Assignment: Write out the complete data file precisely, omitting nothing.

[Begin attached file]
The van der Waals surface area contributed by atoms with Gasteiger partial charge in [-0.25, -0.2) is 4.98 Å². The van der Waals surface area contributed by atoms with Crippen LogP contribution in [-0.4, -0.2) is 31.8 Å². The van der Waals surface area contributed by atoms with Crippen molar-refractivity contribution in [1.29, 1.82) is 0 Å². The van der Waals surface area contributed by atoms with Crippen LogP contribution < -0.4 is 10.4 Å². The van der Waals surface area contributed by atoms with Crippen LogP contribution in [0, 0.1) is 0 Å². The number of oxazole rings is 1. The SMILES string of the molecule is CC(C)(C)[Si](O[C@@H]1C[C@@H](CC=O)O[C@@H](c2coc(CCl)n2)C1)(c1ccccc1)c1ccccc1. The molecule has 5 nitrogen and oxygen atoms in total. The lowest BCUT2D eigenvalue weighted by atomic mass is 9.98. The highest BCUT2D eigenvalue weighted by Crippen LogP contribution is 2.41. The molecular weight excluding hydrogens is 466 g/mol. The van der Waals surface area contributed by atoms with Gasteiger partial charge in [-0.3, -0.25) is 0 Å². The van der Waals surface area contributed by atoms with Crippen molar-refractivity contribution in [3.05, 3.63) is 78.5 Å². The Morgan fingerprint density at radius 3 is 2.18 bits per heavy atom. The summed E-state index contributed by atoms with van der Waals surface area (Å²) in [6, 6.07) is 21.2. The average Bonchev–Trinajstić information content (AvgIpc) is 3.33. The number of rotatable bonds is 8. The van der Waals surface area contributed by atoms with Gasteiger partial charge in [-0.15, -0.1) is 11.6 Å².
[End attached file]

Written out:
The van der Waals surface area contributed by atoms with Gasteiger partial charge in [-0.25, -0.2) is 4.98 Å². The van der Waals surface area contributed by atoms with Crippen LogP contribution in [-0.4, -0.2) is 31.8 Å². The van der Waals surface area contributed by atoms with Crippen molar-refractivity contribution in [1.29, 1.82) is 0 Å². The van der Waals surface area contributed by atoms with Crippen LogP contribution < -0.4 is 10.4 Å². The van der Waals surface area contributed by atoms with Crippen LogP contribution in [0, 0.1) is 0 Å². The number of oxazole rings is 1. The SMILES string of the molecule is CC(C)(C)[Si](O[C@@H]1C[C@@H](CC=O)O[C@@H](c2coc(CCl)n2)C1)(c1ccccc1)c1ccccc1. The molecule has 5 nitrogen and oxygen atoms in total. The lowest BCUT2D eigenvalue weighted by atomic mass is 9.98. The highest BCUT2D eigenvalue weighted by Crippen LogP contribution is 2.41. The molecular weight excluding hydrogens is 466 g/mol. The van der Waals surface area contributed by atoms with Gasteiger partial charge in [-0.3, -0.25) is 0 Å². The van der Waals surface area contributed by atoms with Crippen molar-refractivity contribution in [3.05, 3.63) is 78.5 Å². The Morgan fingerprint density at radius 3 is 2.18 bits per heavy atom. The summed E-state index contributed by atoms with van der Waals surface area (Å²) in [6, 6.07) is 21.2. The average Bonchev–Trinajstić information content (AvgIpc) is 3.33. The number of rotatable bonds is 8. The van der Waals surface area contributed by atoms with Gasteiger partial charge in [-0.15, -0.1) is 11.6 Å².